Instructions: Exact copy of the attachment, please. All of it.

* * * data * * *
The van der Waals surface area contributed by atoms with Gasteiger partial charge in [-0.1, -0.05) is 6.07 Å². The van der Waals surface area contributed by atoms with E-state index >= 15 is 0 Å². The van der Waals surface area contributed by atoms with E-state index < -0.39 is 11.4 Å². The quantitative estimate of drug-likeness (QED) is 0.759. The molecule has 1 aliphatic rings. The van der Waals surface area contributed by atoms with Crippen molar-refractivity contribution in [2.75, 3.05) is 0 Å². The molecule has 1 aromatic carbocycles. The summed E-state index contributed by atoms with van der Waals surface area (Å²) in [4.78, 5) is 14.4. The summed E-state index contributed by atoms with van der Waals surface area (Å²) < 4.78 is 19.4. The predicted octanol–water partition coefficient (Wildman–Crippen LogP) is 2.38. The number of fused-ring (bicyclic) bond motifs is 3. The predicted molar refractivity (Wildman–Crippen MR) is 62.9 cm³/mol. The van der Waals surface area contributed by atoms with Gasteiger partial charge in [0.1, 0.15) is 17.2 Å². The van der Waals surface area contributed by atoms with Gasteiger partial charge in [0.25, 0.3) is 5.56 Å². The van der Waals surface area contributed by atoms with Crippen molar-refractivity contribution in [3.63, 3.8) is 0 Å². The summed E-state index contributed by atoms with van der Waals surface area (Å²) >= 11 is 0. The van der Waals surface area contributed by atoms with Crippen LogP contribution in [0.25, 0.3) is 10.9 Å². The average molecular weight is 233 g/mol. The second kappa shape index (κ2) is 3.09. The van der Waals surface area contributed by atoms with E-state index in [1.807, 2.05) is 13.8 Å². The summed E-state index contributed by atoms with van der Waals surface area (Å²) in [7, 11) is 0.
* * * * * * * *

The van der Waals surface area contributed by atoms with Gasteiger partial charge in [-0.1, -0.05) is 6.07 Å². The van der Waals surface area contributed by atoms with E-state index >= 15 is 0 Å². The van der Waals surface area contributed by atoms with E-state index < -0.39 is 11.4 Å². The quantitative estimate of drug-likeness (QED) is 0.759. The molecule has 1 aliphatic rings. The van der Waals surface area contributed by atoms with Crippen molar-refractivity contribution in [2.75, 3.05) is 0 Å². The molecule has 1 aromatic carbocycles. The summed E-state index contributed by atoms with van der Waals surface area (Å²) in [4.78, 5) is 14.4. The summed E-state index contributed by atoms with van der Waals surface area (Å²) < 4.78 is 19.4. The predicted octanol–water partition coefficient (Wildman–Crippen LogP) is 2.38. The number of fused-ring (bicyclic) bond motifs is 3. The predicted molar refractivity (Wildman–Crippen MR) is 62.9 cm³/mol. The van der Waals surface area contributed by atoms with Gasteiger partial charge in [0.1, 0.15) is 17.2 Å². The van der Waals surface area contributed by atoms with Gasteiger partial charge in [0.25, 0.3) is 5.56 Å². The van der Waals surface area contributed by atoms with Crippen molar-refractivity contribution in [3.63, 3.8) is 0 Å². The summed E-state index contributed by atoms with van der Waals surface area (Å²) >= 11 is 0. The van der Waals surface area contributed by atoms with Crippen LogP contribution in [0.25, 0.3) is 10.9 Å². The average molecular weight is 233 g/mol. The second kappa shape index (κ2) is 3.09. The van der Waals surface area contributed by atoms with E-state index in [1.807, 2.05) is 13.8 Å². The summed E-state index contributed by atoms with van der Waals surface area (Å²) in [7, 11) is 0.